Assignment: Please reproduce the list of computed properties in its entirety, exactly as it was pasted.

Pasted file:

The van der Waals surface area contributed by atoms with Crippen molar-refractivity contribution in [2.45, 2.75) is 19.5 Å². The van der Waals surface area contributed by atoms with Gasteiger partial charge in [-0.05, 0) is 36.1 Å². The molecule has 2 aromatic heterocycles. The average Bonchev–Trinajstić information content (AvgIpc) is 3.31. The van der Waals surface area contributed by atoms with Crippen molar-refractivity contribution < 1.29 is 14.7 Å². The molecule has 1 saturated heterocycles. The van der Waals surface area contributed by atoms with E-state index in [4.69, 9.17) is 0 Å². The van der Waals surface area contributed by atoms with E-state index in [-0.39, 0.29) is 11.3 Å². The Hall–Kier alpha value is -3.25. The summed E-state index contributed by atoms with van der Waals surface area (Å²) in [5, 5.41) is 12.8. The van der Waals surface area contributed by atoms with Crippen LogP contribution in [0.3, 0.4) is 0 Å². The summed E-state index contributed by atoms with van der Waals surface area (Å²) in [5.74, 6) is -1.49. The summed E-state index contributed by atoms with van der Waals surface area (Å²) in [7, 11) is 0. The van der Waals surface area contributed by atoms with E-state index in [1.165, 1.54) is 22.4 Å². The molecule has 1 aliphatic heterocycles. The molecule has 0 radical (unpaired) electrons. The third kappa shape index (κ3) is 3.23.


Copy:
The van der Waals surface area contributed by atoms with Crippen molar-refractivity contribution in [2.45, 2.75) is 19.5 Å². The van der Waals surface area contributed by atoms with Gasteiger partial charge in [-0.05, 0) is 36.1 Å². The molecule has 2 aromatic heterocycles. The average Bonchev–Trinajstić information content (AvgIpc) is 3.31. The van der Waals surface area contributed by atoms with Crippen molar-refractivity contribution < 1.29 is 14.7 Å². The molecule has 1 saturated heterocycles. The van der Waals surface area contributed by atoms with E-state index in [4.69, 9.17) is 0 Å². The van der Waals surface area contributed by atoms with E-state index in [-0.39, 0.29) is 11.3 Å². The Hall–Kier alpha value is -3.25. The summed E-state index contributed by atoms with van der Waals surface area (Å²) in [5, 5.41) is 12.8. The van der Waals surface area contributed by atoms with Crippen LogP contribution in [0.3, 0.4) is 0 Å². The summed E-state index contributed by atoms with van der Waals surface area (Å²) in [5.74, 6) is -1.49. The summed E-state index contributed by atoms with van der Waals surface area (Å²) in [7, 11) is 0. The van der Waals surface area contributed by atoms with E-state index in [1.165, 1.54) is 22.4 Å². The molecule has 1 aliphatic heterocycles. The molecule has 0 radical (unpaired) electrons. The third kappa shape index (κ3) is 3.23.